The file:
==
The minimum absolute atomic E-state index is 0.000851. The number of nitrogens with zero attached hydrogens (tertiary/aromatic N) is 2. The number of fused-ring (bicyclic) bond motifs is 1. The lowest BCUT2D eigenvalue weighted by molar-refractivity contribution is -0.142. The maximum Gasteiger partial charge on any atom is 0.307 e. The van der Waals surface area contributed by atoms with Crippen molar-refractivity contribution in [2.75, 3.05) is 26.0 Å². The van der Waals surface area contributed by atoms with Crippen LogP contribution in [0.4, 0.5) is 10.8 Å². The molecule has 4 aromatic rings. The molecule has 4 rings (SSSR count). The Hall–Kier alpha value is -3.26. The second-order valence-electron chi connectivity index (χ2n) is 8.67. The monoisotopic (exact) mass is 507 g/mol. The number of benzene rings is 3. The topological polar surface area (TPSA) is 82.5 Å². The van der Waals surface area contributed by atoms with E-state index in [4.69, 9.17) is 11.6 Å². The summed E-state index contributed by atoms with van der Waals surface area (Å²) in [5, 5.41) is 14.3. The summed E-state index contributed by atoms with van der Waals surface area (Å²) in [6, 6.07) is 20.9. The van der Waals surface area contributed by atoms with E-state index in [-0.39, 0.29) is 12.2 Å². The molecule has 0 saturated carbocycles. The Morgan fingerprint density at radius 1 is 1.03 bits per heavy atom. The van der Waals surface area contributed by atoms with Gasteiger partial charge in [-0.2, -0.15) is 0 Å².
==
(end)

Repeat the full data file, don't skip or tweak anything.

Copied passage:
The minimum absolute atomic E-state index is 0.000851. The number of nitrogens with zero attached hydrogens (tertiary/aromatic N) is 2. The number of fused-ring (bicyclic) bond motifs is 1. The lowest BCUT2D eigenvalue weighted by molar-refractivity contribution is -0.142. The maximum Gasteiger partial charge on any atom is 0.307 e. The van der Waals surface area contributed by atoms with Crippen molar-refractivity contribution in [2.75, 3.05) is 26.0 Å². The van der Waals surface area contributed by atoms with Crippen LogP contribution in [0.4, 0.5) is 10.8 Å². The molecule has 4 aromatic rings. The molecule has 4 rings (SSSR count). The Hall–Kier alpha value is -3.26. The second-order valence-electron chi connectivity index (χ2n) is 8.67. The monoisotopic (exact) mass is 507 g/mol. The number of benzene rings is 3. The topological polar surface area (TPSA) is 82.5 Å². The van der Waals surface area contributed by atoms with E-state index in [4.69, 9.17) is 11.6 Å². The summed E-state index contributed by atoms with van der Waals surface area (Å²) in [5, 5.41) is 14.3. The summed E-state index contributed by atoms with van der Waals surface area (Å²) in [6, 6.07) is 20.9. The van der Waals surface area contributed by atoms with E-state index in [-0.39, 0.29) is 12.2 Å². The molecule has 0 saturated carbocycles. The Morgan fingerprint density at radius 1 is 1.03 bits per heavy atom. The van der Waals surface area contributed by atoms with Gasteiger partial charge in [-0.2, -0.15) is 0 Å².